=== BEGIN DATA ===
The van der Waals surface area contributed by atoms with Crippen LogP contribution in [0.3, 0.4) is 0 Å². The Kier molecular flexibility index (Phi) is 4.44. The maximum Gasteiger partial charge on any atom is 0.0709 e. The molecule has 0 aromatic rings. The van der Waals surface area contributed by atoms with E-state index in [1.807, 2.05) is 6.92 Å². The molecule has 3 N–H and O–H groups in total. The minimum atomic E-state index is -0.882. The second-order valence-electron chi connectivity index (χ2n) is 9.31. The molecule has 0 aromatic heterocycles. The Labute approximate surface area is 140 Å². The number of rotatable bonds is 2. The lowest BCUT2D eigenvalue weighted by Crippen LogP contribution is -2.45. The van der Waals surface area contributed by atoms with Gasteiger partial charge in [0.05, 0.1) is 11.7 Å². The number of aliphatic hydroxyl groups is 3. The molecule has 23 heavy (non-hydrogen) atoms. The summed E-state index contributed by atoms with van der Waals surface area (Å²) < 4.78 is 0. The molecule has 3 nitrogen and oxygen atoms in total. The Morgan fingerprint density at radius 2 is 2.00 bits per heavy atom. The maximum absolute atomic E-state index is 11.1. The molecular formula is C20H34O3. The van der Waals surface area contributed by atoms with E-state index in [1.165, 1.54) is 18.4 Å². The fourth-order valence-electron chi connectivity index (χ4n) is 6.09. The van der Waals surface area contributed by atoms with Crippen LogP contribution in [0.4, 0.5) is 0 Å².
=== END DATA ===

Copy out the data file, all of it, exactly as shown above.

The van der Waals surface area contributed by atoms with Crippen LogP contribution in [0.3, 0.4) is 0 Å². The Kier molecular flexibility index (Phi) is 4.44. The maximum Gasteiger partial charge on any atom is 0.0709 e. The molecule has 0 aromatic rings. The van der Waals surface area contributed by atoms with E-state index in [1.807, 2.05) is 6.92 Å². The molecule has 3 N–H and O–H groups in total. The minimum atomic E-state index is -0.882. The second-order valence-electron chi connectivity index (χ2n) is 9.31. The molecule has 0 aromatic heterocycles. The Labute approximate surface area is 140 Å². The number of rotatable bonds is 2. The lowest BCUT2D eigenvalue weighted by Crippen LogP contribution is -2.45. The van der Waals surface area contributed by atoms with Gasteiger partial charge in [0.05, 0.1) is 11.7 Å². The number of aliphatic hydroxyl groups is 3. The molecule has 23 heavy (non-hydrogen) atoms. The summed E-state index contributed by atoms with van der Waals surface area (Å²) < 4.78 is 0. The molecule has 3 nitrogen and oxygen atoms in total. The Morgan fingerprint density at radius 2 is 2.00 bits per heavy atom. The maximum absolute atomic E-state index is 11.1. The molecular formula is C20H34O3. The van der Waals surface area contributed by atoms with E-state index in [1.165, 1.54) is 18.4 Å². The fourth-order valence-electron chi connectivity index (χ4n) is 6.09. The van der Waals surface area contributed by atoms with Crippen LogP contribution in [0.4, 0.5) is 0 Å².